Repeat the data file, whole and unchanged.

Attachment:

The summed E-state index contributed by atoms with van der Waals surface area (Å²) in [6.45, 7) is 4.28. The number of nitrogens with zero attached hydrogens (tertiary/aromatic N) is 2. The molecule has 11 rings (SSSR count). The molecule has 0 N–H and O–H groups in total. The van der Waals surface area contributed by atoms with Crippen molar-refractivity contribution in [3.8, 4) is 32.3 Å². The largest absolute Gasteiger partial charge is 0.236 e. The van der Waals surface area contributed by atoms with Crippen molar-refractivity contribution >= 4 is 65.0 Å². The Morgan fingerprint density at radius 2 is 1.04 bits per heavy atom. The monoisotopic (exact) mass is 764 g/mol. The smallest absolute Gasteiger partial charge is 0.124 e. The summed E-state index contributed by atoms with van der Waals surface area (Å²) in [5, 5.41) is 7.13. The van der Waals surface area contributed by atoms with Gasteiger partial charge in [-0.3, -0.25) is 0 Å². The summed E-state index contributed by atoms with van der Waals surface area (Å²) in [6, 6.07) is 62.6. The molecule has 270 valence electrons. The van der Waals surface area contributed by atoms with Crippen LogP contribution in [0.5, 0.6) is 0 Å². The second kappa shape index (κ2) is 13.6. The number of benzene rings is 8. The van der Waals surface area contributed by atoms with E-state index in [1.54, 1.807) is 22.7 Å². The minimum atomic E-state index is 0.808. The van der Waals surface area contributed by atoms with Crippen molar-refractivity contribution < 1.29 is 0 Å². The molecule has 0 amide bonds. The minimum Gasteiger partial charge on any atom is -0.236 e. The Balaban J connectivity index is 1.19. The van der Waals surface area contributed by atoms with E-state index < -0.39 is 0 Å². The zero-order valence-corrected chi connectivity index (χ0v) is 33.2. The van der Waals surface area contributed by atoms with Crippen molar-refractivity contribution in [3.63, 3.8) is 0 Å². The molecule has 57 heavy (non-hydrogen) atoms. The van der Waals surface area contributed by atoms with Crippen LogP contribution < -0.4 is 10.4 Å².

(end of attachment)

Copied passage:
The summed E-state index contributed by atoms with van der Waals surface area (Å²) in [6.45, 7) is 4.28. The number of nitrogens with zero attached hydrogens (tertiary/aromatic N) is 2. The molecule has 11 rings (SSSR count). The molecule has 0 N–H and O–H groups in total. The van der Waals surface area contributed by atoms with Crippen molar-refractivity contribution in [3.8, 4) is 32.3 Å². The largest absolute Gasteiger partial charge is 0.236 e. The van der Waals surface area contributed by atoms with Crippen molar-refractivity contribution >= 4 is 65.0 Å². The Morgan fingerprint density at radius 2 is 1.04 bits per heavy atom. The monoisotopic (exact) mass is 764 g/mol. The smallest absolute Gasteiger partial charge is 0.124 e. The summed E-state index contributed by atoms with van der Waals surface area (Å²) in [5, 5.41) is 7.13. The van der Waals surface area contributed by atoms with Gasteiger partial charge in [-0.3, -0.25) is 0 Å². The summed E-state index contributed by atoms with van der Waals surface area (Å²) in [6, 6.07) is 62.6. The molecule has 270 valence electrons. The van der Waals surface area contributed by atoms with Crippen LogP contribution in [0.5, 0.6) is 0 Å². The second kappa shape index (κ2) is 13.6. The number of benzene rings is 8. The van der Waals surface area contributed by atoms with E-state index in [1.54, 1.807) is 22.7 Å². The minimum atomic E-state index is 0.808. The van der Waals surface area contributed by atoms with Crippen molar-refractivity contribution < 1.29 is 0 Å². The molecule has 0 amide bonds. The minimum Gasteiger partial charge on any atom is -0.236 e. The Balaban J connectivity index is 1.19. The van der Waals surface area contributed by atoms with E-state index < -0.39 is 0 Å². The zero-order valence-corrected chi connectivity index (χ0v) is 33.2. The van der Waals surface area contributed by atoms with Crippen molar-refractivity contribution in [3.63, 3.8) is 0 Å². The molecule has 57 heavy (non-hydrogen) atoms. The van der Waals surface area contributed by atoms with Crippen LogP contribution < -0.4 is 10.4 Å².